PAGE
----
Florida Heritage Foods

Black-Eyed Peas

Common name

Black-eyed peas

Scientific Name

Vigna unguiculata

Other Common Names

Cowpea, southern pea or field pea (English), 眉豆 (méi dòu, Mandarin), imbumba (Zulu), pois à vache (French), dinawa (Setswana)

Black-eye peas originated in Northern Africa, and today they are a traditional Southern American crop that is also well-known as a key ingredient in African-American ‘Soul Food.’ It is a nutritious pea that is easy and inexpensive to grow in a small home garden because it does well in poor soils and hot-dry climates.

Historical Significance

Farm Workers Carrying Sacks of Peas(1930s)’ Hardaway, Florida. Florida Department of State Archives.http://fpc.dos.state.fl.us/general/n031473.jpg

Black-eye peas are native to northern Africa, and they have been consumed throughout Africa, India and the Mediterranean for thousands of years. The peas were brought to the Americas in the 18th century during European colonization and the enslavement of African people. 

They were introduced to Florida by enslaved Africans during the colonial period. They were grown to feed people as well as livestock. The peas were an important food source during the Civil War for soldiers and civilians in the South because they were a good source of protein that is inexpensive to produce. They remained a staple food after the war, particularly among the rural poor, and they were served in a variety of dishes such as ‘Hoppin’ John’ and usually alongside cornbread. 

Women canning black eye peas at a canning plant in Dania, Florida.(1937) U.S. Farm Security Administration/Office of War Information. Library of Congress
Migrant agricultural worker from Tennessee shelling Black Eye Peas for supper. Homestead, Florida. (1939) U.S. Farm Security Administration/Office of War Information. Library of Congress.
A migrant worker uses commercial 'Florida Peas' bag for curtains, Canal Point, Florida. (1939) U.S. Farm Security Administration/Office of War Information . Library of Congress
Migrant laborer from Arkansas picking beans. Homestead, Florida (1939). U.S. Farm Security Administration/Office of War Information. Library of Congress.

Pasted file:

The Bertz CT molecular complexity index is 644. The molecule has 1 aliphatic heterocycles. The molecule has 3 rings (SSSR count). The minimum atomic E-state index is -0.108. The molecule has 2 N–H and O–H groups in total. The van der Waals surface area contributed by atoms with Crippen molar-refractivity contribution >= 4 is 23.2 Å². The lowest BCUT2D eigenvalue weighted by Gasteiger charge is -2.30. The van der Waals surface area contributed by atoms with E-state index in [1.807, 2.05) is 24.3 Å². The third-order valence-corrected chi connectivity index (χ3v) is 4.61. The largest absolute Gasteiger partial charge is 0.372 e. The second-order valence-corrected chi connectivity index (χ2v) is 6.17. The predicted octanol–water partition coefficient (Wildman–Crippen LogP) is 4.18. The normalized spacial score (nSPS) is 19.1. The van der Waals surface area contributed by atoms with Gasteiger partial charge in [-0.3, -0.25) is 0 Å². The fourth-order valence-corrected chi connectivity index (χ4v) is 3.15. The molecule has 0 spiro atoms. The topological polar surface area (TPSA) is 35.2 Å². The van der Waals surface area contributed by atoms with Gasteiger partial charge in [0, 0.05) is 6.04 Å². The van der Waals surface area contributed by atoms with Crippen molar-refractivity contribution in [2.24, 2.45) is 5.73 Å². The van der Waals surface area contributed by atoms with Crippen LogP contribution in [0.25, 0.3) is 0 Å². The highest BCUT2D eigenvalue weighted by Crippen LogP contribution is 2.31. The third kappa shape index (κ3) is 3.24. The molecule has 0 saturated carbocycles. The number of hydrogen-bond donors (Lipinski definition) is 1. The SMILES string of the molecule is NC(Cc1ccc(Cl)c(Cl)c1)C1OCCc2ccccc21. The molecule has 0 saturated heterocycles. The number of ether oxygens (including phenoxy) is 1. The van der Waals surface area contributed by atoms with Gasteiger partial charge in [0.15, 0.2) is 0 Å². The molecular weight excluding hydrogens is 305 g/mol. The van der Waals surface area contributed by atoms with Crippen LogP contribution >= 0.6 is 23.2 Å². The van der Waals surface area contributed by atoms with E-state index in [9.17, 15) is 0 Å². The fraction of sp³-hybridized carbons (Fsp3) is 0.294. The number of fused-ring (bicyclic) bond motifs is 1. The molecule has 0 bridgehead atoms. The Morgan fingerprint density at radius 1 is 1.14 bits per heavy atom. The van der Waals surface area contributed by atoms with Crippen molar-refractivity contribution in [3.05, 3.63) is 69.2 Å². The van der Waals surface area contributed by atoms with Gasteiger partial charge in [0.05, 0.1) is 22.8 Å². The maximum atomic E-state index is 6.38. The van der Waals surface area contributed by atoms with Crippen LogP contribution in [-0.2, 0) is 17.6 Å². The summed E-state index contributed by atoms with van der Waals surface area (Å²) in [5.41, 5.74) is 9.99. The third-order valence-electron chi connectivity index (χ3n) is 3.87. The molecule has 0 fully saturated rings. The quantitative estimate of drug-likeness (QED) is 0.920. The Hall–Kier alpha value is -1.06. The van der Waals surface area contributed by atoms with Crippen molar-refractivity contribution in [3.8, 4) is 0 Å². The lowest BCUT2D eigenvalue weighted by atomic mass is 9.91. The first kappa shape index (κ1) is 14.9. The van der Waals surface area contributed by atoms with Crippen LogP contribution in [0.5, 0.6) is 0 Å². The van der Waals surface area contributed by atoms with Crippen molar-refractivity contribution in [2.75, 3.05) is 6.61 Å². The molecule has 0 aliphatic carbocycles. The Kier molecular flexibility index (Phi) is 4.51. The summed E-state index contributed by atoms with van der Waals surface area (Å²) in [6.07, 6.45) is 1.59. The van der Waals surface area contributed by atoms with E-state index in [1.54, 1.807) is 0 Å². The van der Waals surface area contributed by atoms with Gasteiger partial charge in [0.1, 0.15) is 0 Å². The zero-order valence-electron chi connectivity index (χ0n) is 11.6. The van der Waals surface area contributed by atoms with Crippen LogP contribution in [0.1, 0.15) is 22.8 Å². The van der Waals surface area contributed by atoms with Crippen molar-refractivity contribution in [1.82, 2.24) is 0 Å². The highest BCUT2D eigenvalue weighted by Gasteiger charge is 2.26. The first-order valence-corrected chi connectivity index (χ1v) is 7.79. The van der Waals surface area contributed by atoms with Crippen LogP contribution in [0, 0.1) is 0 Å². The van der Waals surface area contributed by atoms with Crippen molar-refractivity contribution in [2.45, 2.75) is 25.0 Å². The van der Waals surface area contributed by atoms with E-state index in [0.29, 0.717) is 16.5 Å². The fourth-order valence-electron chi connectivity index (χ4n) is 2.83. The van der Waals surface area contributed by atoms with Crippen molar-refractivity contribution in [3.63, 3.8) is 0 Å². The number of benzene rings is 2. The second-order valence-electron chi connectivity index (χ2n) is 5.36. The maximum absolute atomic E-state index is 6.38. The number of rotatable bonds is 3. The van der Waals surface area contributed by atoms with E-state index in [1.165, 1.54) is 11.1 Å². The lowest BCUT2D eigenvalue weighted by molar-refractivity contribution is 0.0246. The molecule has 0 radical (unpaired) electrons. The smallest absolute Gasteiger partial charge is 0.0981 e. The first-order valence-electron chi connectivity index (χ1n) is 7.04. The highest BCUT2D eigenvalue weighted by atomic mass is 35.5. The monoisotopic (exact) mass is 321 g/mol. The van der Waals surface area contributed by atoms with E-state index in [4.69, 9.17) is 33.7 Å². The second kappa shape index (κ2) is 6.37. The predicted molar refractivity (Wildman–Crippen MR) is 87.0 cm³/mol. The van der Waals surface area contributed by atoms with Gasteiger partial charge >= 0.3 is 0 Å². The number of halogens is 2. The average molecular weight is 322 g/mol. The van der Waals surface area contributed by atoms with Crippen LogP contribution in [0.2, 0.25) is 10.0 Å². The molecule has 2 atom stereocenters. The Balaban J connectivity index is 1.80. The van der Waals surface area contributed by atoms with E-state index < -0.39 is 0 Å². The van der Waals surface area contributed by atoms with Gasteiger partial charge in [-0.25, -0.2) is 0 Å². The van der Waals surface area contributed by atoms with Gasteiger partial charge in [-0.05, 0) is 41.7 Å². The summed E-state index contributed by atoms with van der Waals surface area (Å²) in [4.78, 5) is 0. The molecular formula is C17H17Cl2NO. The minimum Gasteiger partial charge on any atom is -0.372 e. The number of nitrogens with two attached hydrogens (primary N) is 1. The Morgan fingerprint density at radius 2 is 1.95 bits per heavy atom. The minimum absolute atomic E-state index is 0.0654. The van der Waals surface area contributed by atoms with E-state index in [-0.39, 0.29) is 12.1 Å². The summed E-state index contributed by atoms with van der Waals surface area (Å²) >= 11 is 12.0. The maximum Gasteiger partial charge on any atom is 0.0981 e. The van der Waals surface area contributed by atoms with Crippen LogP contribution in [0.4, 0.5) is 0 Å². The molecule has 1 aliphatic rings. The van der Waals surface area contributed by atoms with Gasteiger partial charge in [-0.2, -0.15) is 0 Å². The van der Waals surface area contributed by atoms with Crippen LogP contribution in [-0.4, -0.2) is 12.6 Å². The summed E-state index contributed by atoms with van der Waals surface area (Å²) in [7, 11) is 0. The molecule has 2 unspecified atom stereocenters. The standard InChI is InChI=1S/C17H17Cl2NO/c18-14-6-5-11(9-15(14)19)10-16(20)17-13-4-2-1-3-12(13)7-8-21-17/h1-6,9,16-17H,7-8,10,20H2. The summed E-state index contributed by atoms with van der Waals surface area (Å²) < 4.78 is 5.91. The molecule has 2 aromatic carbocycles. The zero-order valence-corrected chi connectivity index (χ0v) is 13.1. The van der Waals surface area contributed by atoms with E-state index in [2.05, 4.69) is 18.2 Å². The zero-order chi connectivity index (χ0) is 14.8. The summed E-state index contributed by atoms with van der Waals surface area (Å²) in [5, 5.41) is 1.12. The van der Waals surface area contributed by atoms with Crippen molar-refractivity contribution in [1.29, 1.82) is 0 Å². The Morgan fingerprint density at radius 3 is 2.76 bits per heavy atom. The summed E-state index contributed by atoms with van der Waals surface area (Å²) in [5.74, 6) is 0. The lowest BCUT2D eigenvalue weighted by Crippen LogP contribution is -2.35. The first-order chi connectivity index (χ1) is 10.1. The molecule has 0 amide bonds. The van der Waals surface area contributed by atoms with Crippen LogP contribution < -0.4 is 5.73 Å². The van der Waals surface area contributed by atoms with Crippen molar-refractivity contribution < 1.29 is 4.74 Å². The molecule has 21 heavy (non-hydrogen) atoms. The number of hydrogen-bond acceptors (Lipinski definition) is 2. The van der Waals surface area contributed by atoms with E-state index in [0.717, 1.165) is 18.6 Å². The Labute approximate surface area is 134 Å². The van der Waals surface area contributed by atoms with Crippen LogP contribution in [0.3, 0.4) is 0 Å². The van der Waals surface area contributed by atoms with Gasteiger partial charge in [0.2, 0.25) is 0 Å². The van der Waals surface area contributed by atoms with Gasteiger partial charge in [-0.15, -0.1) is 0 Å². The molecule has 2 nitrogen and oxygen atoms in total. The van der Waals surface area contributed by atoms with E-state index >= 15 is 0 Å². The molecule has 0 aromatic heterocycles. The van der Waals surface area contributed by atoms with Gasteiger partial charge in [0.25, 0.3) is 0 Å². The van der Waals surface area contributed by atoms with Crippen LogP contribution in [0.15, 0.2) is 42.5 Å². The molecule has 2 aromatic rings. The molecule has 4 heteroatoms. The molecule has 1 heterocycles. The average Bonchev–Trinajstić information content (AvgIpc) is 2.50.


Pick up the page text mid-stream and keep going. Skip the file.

Cultural Significance

Easy to grow in abundance, black-eye peas quickly became a staple food in Southern cuisine, including many African-American dishes. Black-eye peas are mostly consumed as a slow-cooked side dish and in stews featuring pork, such as ‘Mississippi Caviar’ and ‘Hoppin’ John.’ Yet they are often prepared as the main meal for good luck on New Year’s Day. There are many oral histories retelling stories that black-eyed peas were eaten by enslaved populations on “Freedom’s Eve,” the night before the Emancipation Proclamation on December 31, 1862.
Young women shelling peas at the Daytona Industrial Institute (1912). State Archives of Florida, Florida Memory

Cooking With Black-Eyed Peas

Black Eyed Peas Plant Card Photo
Black Eyed Peas Plant Card Photo

Growing Tips

Plant bush-type black-eyed peas directly into the garden after the last frost (April-September). Seeds are typically spaced two to three inches apart and one inch deep. Some fertilizer may be necessary, but the peas do well in poorer, sandy soils. Once established, the plants are drought-tolerant but may benefit from mulching. Avoid over-watering the plants, which may promote fungal growth on the leaves. Harvest months are July-November. Peas may be dried on the bush for seed-saving or culinary storage purposes. Peas prefer full sun (Iannotti). In addition to nitrogen-fixing green manure, cowpea plants can be used for livestock forage, either green or dried for future use (“Cow Peas”). To plan, a heritage garden, download the ‘Planning a Florida Heritage Garden (PDF).’

black eyed peas